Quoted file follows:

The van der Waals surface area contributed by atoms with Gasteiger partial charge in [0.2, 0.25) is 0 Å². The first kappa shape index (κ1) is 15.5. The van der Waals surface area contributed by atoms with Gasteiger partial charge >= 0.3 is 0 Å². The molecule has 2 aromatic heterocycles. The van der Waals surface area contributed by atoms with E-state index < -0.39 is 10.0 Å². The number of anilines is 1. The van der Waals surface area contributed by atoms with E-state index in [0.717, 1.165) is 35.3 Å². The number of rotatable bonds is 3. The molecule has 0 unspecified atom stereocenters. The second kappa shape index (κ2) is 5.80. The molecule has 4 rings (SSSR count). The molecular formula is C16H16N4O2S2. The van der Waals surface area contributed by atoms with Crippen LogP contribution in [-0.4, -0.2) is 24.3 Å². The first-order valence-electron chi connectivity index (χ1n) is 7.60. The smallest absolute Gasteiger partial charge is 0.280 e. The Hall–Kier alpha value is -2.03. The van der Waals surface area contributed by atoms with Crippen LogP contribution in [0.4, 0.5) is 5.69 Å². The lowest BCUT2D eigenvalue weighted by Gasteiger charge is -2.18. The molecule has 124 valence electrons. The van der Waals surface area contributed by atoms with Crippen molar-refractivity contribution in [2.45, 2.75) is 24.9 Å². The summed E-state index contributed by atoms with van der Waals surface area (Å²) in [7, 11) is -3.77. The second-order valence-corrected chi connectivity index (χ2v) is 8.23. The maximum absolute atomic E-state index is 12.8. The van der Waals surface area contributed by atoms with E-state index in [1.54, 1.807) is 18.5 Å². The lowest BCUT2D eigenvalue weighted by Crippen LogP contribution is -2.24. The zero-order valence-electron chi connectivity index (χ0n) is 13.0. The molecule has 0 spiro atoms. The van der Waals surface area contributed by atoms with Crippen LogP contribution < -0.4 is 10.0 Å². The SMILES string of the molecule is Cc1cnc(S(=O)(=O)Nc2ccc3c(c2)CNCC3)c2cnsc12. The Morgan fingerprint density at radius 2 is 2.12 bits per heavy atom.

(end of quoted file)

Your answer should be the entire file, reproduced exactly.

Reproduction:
The van der Waals surface area contributed by atoms with Gasteiger partial charge in [0.2, 0.25) is 0 Å². The first kappa shape index (κ1) is 15.5. The van der Waals surface area contributed by atoms with Gasteiger partial charge >= 0.3 is 0 Å². The molecule has 2 aromatic heterocycles. The van der Waals surface area contributed by atoms with E-state index < -0.39 is 10.0 Å². The number of anilines is 1. The van der Waals surface area contributed by atoms with E-state index in [0.717, 1.165) is 35.3 Å². The number of rotatable bonds is 3. The molecule has 0 unspecified atom stereocenters. The second kappa shape index (κ2) is 5.80. The molecule has 4 rings (SSSR count). The molecular formula is C16H16N4O2S2. The van der Waals surface area contributed by atoms with Crippen LogP contribution in [-0.4, -0.2) is 24.3 Å². The first-order valence-electron chi connectivity index (χ1n) is 7.60. The smallest absolute Gasteiger partial charge is 0.280 e. The Hall–Kier alpha value is -2.03. The van der Waals surface area contributed by atoms with Crippen LogP contribution in [0.4, 0.5) is 5.69 Å². The lowest BCUT2D eigenvalue weighted by Gasteiger charge is -2.18. The molecule has 124 valence electrons. The van der Waals surface area contributed by atoms with Crippen molar-refractivity contribution in [2.45, 2.75) is 24.9 Å². The summed E-state index contributed by atoms with van der Waals surface area (Å²) in [7, 11) is -3.77. The second-order valence-corrected chi connectivity index (χ2v) is 8.23. The maximum absolute atomic E-state index is 12.8. The van der Waals surface area contributed by atoms with E-state index in [1.54, 1.807) is 18.5 Å². The lowest BCUT2D eigenvalue weighted by Crippen LogP contribution is -2.24. The zero-order valence-electron chi connectivity index (χ0n) is 13.0. The molecule has 0 spiro atoms. The van der Waals surface area contributed by atoms with Crippen LogP contribution < -0.4 is 10.0 Å². The SMILES string of the molecule is Cc1cnc(S(=O)(=O)Nc2ccc3c(c2)CNCC3)c2cnsc12. The Morgan fingerprint density at radius 2 is 2.12 bits per heavy atom.